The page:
John Wick

Chad Stahelski’s debut directorial venture “John Wick” stands tall as a testament to the fact that plots don’t matter, it’s how they’re told that do.
By Ankit Ojha on October 24, 2014

“John Wick” is stunt coordinator Chad Stahelski‘s debut directorial effort and stars Keanu Reeves (“The Matrix,” 1999) as the titular character. He’s lost his wife from an ambiguous terminal illness and receives his final gift from her—an adorable beagle—designated to help him with his grief. An ill-fated encounter leads to Wick’s car being robbed and his dog killed. The criminals behind this act—dismissing their victim as a “nobody”—don’t know they’ve set their impending deaths in stone by poking the bear.

Sound familiar? That’s because it is. Revenge has been a staple part of storytelling for ages—the first known revenge story being playwright Thomas Kyd’s “The Spanish Tragedy” (1592)—and has gone on to gain literary fame through William Shakespeare’s “Hamlet” (and its various onscreen adaptations). Michael Winner’s “Death Wish” (1974), Ridley Scott’s “Gladiator” (2000), and Quentin Tarantino’s “Kill Bill” (2003-2004) prove that revenge is a vital ingredient of some of modern (and classic) cinematic pop culture’s biggest hits.

With popular narrative devices come redundancies—and if you’ve been around enough direct-to-video B-movies, you’ve seen more than your fair share of awful-to-mediocre titles. On the surface, “John Wick” sounds exactly like that kind of movie, and its trailer does not help matters either. What anybody expecting to hate-watch the film won’t expect, however, is just how much Derek Kolstad (“The Package,” 2013) adds to the film’s overall image system.

John Wick - Keanu Reeves
A Pupper to Kill For // Keanu Reeves in a still from Chad Stahelski’s John Wick, a Summit Entertainment, 87Eleven, and Thunder Road film.

His worldbuilding boasts incredible attention to detail, turning the underworld into this secret organization with its exclusive-to-assassins hotel, custom currency, and intricate rules. Stahelski, for his part, makes it look like he’s been directing big feature films for a while now, taking Kolstad’s screenplay and turning it into a stylized, hyperreal action thriller that rarely misses its punches. Using the incredible eye of cinematographer Jonathan Sela (“Max Payne,” 2008), every shot is purposeful and dramatic, giving its visceral narrative an almost hyperreal bite.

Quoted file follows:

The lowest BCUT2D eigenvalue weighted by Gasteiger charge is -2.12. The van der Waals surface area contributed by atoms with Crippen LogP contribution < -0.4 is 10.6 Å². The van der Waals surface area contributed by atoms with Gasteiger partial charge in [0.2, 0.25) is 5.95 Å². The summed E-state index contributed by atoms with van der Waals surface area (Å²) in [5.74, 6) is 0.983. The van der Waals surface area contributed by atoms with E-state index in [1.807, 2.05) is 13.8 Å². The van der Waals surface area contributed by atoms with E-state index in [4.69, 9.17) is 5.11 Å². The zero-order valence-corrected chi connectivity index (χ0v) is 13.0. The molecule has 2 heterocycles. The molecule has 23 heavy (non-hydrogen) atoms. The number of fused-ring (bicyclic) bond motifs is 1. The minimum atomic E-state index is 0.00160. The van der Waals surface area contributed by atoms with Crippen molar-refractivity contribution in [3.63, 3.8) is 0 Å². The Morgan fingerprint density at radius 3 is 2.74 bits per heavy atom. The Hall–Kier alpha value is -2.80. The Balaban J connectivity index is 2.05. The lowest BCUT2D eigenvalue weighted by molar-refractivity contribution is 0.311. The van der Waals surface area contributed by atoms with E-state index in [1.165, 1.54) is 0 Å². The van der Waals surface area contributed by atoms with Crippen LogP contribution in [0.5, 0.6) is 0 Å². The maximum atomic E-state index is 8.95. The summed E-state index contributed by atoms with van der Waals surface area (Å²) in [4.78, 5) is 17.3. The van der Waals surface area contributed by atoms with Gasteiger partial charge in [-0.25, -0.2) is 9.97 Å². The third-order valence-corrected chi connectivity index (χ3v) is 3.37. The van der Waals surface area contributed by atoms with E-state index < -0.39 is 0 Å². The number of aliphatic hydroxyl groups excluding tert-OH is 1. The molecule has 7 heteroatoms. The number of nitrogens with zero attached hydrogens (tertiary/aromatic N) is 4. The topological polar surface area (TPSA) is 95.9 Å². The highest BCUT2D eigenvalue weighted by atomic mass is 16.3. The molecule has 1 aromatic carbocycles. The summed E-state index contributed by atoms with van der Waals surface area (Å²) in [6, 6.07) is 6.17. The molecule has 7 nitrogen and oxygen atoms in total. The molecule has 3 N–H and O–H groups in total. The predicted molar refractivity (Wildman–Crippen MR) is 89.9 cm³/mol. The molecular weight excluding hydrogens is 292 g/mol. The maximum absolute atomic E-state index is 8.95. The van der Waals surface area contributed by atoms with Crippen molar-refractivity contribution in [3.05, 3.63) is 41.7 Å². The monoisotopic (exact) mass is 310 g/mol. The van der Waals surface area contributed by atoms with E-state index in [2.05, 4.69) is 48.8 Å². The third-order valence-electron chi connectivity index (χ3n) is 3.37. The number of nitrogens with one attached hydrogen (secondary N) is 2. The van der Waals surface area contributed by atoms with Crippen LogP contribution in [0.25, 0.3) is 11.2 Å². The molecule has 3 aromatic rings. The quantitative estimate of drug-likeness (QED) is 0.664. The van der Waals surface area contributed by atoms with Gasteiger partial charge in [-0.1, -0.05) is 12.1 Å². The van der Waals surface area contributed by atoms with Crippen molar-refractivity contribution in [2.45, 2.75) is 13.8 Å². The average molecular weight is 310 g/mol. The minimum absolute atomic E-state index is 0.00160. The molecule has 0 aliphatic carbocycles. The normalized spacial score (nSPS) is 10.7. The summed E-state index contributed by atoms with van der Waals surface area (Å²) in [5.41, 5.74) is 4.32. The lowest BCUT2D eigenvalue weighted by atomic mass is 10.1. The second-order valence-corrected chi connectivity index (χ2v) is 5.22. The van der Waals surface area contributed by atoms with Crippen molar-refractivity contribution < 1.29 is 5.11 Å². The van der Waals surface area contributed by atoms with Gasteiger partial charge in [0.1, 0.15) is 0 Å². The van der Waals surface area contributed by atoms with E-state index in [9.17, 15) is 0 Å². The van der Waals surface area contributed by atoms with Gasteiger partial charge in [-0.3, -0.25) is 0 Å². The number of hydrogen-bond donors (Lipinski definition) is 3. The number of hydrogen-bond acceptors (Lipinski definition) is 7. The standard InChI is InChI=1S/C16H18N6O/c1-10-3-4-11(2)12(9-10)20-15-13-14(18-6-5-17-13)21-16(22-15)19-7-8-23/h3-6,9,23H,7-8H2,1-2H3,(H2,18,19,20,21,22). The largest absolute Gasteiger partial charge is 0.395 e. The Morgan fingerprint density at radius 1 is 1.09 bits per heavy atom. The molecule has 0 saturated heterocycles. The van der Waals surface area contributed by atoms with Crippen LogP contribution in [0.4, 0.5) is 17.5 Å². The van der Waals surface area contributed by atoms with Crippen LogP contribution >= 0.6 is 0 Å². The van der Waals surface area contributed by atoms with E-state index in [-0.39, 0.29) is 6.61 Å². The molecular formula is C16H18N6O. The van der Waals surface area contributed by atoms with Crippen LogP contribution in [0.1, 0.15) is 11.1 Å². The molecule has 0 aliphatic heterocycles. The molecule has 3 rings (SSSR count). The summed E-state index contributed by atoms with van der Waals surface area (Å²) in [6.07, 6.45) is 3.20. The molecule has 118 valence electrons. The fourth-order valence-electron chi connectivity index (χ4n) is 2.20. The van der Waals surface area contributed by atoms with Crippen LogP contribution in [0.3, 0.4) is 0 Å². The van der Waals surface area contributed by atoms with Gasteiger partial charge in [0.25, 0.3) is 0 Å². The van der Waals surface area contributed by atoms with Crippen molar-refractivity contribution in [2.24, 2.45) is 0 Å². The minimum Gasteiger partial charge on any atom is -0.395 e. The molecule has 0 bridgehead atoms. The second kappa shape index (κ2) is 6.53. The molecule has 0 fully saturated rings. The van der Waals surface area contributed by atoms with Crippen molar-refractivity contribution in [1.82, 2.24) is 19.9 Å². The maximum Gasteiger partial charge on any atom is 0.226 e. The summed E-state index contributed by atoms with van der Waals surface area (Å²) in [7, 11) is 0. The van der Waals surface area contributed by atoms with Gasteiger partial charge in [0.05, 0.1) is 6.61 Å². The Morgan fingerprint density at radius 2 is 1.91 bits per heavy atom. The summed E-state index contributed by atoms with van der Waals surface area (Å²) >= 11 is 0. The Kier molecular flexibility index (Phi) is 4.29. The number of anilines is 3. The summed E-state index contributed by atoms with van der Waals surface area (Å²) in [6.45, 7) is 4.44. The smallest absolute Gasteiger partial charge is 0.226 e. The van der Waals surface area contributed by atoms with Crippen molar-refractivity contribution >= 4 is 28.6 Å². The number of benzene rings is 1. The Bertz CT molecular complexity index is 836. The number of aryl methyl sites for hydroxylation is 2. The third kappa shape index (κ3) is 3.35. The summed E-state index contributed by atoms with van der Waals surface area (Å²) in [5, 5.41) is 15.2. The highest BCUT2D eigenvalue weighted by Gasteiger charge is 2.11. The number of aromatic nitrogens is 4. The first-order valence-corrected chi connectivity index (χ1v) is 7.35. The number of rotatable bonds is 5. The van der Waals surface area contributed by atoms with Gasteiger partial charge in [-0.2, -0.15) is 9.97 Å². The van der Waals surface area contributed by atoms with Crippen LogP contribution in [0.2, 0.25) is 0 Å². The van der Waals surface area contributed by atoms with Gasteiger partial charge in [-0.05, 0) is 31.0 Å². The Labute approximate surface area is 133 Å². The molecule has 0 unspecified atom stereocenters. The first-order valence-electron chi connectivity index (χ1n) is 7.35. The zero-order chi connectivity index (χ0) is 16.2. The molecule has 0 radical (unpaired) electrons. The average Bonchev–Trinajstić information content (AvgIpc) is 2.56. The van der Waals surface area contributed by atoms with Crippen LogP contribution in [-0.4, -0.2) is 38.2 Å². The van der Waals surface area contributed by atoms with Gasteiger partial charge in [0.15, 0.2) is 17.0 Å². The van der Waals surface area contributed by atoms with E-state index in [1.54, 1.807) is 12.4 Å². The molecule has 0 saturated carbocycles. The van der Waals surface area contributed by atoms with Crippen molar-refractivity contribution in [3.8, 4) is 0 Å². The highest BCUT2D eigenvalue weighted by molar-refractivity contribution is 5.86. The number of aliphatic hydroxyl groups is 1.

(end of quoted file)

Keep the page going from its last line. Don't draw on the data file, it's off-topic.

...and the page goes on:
John Wick” might be here to give viewers a grand ol’ time, but the film’s immersive worldbuilding serves only to aid its USP: action. The movie boasts some of the best-looking, most stylish action choreography you’ve seen in a long time. Of the many set pieces you’ll witness, an elaborate sequence in a nightclub is the most fun viewers will have watching the eponymous Wick take down a horde of bad guys.

The film, of course, has its challenges. Russian mob bosses are so passe, and recycling this stereotype does it no favors. Add to this the bland follow-up to the final fight, and that’s all of its flaws summed up because it’s got so much conviction that nothing can stop you from buying into the world through and through—not even those dips in the narrative. The rest lies squarely on the shoulders of Reeves, Michael Nyqvist (“Mission: Impossible – Ghost Protocol,” 2011), and Willem Dafoe (“Spider-Man,” 2002)—and they’re all incredible.

Ultimately, “John Wick” is a testament to the fact that plots don’t matter; it’s how stories are told that actually does. The film knows precisely what kind of movie it is: one that kicks serious ass and provides moviegoers a fantastic time out. With the help of screenwriter Kolstad’s immersive worldbuilding, Stahelski’s debut as a film director succeeds highly as an entertaining action thriller. Packed with impressive performances and set pieces that will make your jaw drop, it’s worth every penny of your ticket and overpriced popcorn.